LAWRENCE OF ARABIA is, without a doubt, the greatest historical epic ever filmed and the crowning achievement of David Lean's career. It's also the film that makes best use of the majestic desert landscape with shots of extraordinary rock formations, dunes, shimmering "mirages," and caravans making their way across seemingly endless sands.
LAWRENCE OF ARABIA tells the story of T.E. Lawrence and his adventures in the Middle East during World War I as he led the Arab revolt against the Turks. It is loosely based on Lawrence's book, THE SEVEN PILLARS OF WISDOM.
Even though there are battle scenes in LAWRENCE OF ARABIA, this film is, first and foremost, a character study of Lawrence who was, by anyone's account, a fascinating figure. Even the battle scenes serve to enhance the character of Lawrence rather than detailing the horrors of war and we see Lawrence's dark, embittered side as well as his heroic one.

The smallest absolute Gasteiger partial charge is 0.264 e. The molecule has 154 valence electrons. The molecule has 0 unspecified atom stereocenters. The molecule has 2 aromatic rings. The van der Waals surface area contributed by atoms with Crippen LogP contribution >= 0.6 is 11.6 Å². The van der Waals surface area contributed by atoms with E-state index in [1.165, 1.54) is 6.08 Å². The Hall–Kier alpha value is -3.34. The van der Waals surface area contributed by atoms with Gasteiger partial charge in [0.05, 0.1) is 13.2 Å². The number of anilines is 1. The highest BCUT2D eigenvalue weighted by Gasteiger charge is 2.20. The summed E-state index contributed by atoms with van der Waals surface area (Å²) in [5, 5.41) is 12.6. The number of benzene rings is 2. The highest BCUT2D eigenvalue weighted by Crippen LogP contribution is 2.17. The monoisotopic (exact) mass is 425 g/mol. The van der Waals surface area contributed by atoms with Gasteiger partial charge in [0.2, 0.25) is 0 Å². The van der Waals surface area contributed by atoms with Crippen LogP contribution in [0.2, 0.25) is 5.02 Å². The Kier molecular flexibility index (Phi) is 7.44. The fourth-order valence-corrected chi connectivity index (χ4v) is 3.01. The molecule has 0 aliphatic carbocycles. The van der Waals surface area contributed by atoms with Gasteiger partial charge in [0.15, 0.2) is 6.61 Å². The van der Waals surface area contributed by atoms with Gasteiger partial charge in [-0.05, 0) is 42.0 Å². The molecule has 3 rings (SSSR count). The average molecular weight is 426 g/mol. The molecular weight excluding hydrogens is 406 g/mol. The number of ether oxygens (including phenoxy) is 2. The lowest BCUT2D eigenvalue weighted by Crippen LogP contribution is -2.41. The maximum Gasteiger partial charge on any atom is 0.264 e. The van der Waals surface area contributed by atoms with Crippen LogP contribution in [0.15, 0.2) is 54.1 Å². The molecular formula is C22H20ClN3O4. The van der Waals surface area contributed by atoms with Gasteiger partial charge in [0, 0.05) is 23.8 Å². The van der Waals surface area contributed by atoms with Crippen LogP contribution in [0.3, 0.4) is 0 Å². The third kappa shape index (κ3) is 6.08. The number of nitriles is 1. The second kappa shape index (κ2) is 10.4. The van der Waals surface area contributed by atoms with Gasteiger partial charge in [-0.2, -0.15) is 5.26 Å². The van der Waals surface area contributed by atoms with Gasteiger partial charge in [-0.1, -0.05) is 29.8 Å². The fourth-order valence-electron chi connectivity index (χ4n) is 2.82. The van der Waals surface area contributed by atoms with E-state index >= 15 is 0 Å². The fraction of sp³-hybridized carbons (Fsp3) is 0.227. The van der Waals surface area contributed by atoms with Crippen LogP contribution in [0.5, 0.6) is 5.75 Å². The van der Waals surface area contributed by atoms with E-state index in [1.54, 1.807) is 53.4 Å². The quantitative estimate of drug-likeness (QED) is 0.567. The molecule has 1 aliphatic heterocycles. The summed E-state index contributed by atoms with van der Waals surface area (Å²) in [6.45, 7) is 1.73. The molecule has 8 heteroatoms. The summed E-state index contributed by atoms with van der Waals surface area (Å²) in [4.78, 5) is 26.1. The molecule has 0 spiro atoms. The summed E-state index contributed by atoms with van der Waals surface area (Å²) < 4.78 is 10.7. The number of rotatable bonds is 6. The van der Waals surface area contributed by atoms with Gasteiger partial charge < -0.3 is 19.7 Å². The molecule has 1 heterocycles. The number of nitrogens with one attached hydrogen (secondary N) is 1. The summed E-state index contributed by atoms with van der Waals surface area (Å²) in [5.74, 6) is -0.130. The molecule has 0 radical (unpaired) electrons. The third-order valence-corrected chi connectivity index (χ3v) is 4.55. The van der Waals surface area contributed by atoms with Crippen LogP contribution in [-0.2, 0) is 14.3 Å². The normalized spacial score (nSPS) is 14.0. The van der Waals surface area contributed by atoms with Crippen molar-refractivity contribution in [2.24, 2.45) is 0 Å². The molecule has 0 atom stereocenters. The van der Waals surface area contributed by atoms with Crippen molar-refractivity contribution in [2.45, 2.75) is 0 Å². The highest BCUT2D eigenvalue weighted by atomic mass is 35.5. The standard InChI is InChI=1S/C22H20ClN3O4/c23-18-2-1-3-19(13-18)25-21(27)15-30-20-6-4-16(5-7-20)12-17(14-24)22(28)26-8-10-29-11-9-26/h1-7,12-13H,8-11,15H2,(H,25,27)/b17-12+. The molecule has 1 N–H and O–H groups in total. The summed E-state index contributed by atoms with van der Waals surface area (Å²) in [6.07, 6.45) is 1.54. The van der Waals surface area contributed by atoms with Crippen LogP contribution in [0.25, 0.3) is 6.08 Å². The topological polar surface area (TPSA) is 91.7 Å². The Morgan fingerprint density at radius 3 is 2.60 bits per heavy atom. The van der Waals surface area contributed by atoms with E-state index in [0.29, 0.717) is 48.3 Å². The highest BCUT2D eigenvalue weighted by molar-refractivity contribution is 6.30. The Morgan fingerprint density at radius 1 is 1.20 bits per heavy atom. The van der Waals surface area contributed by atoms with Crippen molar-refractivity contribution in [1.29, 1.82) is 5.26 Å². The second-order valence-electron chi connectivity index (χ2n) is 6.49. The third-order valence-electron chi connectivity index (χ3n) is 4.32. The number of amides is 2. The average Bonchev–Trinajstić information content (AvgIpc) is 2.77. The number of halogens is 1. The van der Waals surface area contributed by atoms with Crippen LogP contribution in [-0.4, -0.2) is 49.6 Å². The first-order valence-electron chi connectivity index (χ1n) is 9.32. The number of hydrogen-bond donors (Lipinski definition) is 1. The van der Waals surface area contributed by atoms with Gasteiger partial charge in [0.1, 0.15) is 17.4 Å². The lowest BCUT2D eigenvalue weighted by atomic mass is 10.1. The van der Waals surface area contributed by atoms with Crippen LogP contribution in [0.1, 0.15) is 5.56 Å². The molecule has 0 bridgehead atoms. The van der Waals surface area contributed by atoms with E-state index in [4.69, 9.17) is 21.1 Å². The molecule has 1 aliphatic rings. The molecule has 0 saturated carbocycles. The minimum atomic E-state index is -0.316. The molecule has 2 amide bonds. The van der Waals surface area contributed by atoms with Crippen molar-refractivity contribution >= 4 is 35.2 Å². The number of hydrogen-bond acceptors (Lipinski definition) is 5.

Although Peter O'Toole wasn't David Lean's first choice to play Lawrence (both Marlon Brando and Albert Finney were offered the part), I can't imagine anyone else in the title role.
Omar Sharif is impressive as Sherif Ali Ibn El Kharish. Prior to this film, he was a virtual unknown, but LAWRENCE OF ARABIA launched Sharif on a long career that made him instantly recognizable the world over.
Even though O'Toole and Sharif weren't well-known when they starred in LAWRENCE OF ARABIA, the film's supporting case is certainly stellar: Alec Guiness, Anthony Quinn, Jose Ferrer and Claude Raines.
Although I think LAWRENCE OF ARABIA is best viewed on a large theatrical screen, this doesn't mean anyone should pass up the DVD. It's just too good for that, especially the Director's Cut (but do make sure you get the widescreen edition; this film demands it).
Don't watch LAWRENCE OF ARABIA expecting to get a history lesson. Watch it to learn more about the fascinating man who was T.E.Lawrence. If you do, I can't see any way you'll be disappointed.